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  • Journey Consultant

Change Your Mindset on Accountability

“I’ve written down the rules, now people better follow them.”

“If people don’t do what they’re supposed to, there will be consequences.”

“I told him he needs to get better results next time.”

“If I fire one or two people, the rest will get in line.”

These are all phrases I’ve heard from business leaders over the years, but is this really what ‘accountability’ is about? Does it begin with “do it or else” and end with “good-bye”? In my experience, waving a stick at employees is a good way to get them to leave. Further, if you wave that stick too much, your quality employees exit right alongside your underperformers. There is a time and place for a respectful version of the “do it or else” conversation. However, be certain you’ve administered healthy doses of positive accountability before you try more negative approaches.

To me, accountability is about showing respect and valuing employees. It’s not harsh to hold people accountable. In fact, it’s a respectful way to treat them like adults. When we hold people accountable in a positive way, we show them the work they do is important, and that they can be a valuable part of the team.

To get results, employee engagement, and a positive culture, it’s important to lead with DEEP accountability.

  • Demonstrate personal accountability

  • Eliminate Excuses

  • Empower the employee to develop an action plan

  • Push for progress

To lead with positive accountability, you must first hold yourself accountable. You do this by exploring what things you could have done differently to ensure your employee met their performance goals. Did you give them enough training? Did you make your expectations clear? Did you explain the type of behavior you wanted to see? Did you demonstrate those behaviors with your own actions?

Once you’ve demonstrated personal accountability, then you can shift the focus to your employee’s accountability. You do this having them identify any barriers to meeting their performance goals, then asking them what they can do to remove those barriers. This allows you to eliminate excuses early and empower your employees.

Years ago, I was leading a project management team, and one of the projects was falling behind. I started by asking the project manager whether he needed any help from me getting the project back on track.

The conversation went something like this:

Me: It looks like the System project is behind schedule. What kind of challenges are you experiencing?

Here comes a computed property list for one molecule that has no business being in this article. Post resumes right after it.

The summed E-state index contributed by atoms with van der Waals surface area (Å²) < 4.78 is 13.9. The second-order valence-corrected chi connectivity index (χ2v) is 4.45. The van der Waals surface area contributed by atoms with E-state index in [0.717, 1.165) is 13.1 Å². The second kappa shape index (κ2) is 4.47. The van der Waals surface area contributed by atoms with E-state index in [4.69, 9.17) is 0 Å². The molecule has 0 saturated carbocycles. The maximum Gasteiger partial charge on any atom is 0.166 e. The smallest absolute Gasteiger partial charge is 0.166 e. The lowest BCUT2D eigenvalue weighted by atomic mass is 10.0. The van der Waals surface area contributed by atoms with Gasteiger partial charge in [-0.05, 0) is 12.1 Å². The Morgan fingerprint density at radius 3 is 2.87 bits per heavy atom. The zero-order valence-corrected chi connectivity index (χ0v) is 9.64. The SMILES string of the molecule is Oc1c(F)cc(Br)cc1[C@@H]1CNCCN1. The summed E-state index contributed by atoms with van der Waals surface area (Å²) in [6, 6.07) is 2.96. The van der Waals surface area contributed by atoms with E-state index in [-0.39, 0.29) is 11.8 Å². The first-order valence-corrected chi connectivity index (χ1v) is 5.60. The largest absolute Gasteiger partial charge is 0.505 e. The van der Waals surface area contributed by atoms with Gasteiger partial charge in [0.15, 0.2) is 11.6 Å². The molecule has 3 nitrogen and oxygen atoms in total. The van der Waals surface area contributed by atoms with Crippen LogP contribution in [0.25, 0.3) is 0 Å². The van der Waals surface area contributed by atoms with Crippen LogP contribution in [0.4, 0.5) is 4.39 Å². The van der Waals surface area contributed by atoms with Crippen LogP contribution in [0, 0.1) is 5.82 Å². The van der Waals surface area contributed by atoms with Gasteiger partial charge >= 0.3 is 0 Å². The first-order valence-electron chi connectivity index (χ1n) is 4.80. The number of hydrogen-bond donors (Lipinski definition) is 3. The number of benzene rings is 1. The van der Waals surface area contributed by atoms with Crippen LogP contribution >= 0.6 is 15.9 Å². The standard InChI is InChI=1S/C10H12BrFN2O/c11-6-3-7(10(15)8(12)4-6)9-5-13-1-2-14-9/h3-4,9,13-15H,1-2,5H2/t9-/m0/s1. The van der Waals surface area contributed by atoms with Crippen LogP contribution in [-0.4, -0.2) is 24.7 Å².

Mike: I can’t get the business to nail down the requirements. Every time we ask them to approve the requirements with the changes they’ve just asked for, they decide to change things again.

Me: Why do you think that keeps happening? (Notice how I’m guiding him through the problem-solving process by asking him to identify the root cause)

Mike: I don’t think they understand how their changes impact the workflow.

Me: What do you think you can do help them understand that better?

Mike: I suppose we could ask the vendor for a demo.

Me: Great! What else?

Mike: Probably a flow chart would help, then we could edit the chart with them and show them how their changes will impact the workflow. (At this point Mike begins to get more energized, he’s excited about making improvements)

Me: Awesome! What can I do to help?

From here we nailed down action steps and deadlines for each of us. We discussed progress each week until the project wrapped up – on time. Using DEEP accountability, I showed Mike that he is valuable because it’s in his power to keep projects on track. I empowered him to find a solution, and I offered him my support.

  • DEEP accountability creates an engaged team of problem-solvers that isn’t afraid of accountability. And because you’ve already addressed excuses, if you get to the point that you need to have the “or else” conversation, it tends to go more smoothly.

  • Since I’ve started using DEEP accountability, even when I’ve had to term a staff member, they have thanked me roughly 75% of the time for doing my part to get their performance on track. That’s what comes of respectful accountability. You earn the respect of your employees.

Accountability isn’t mean, it doesn’t have to be “tough,” and it shouldn’t begin with finger pointing. DEEP accountability is respectful and empowering, and when you approach employees with this mindset, you create a positive culture focused on achieving excellence.

Written by Michelle Duncan, SSBB, CSM


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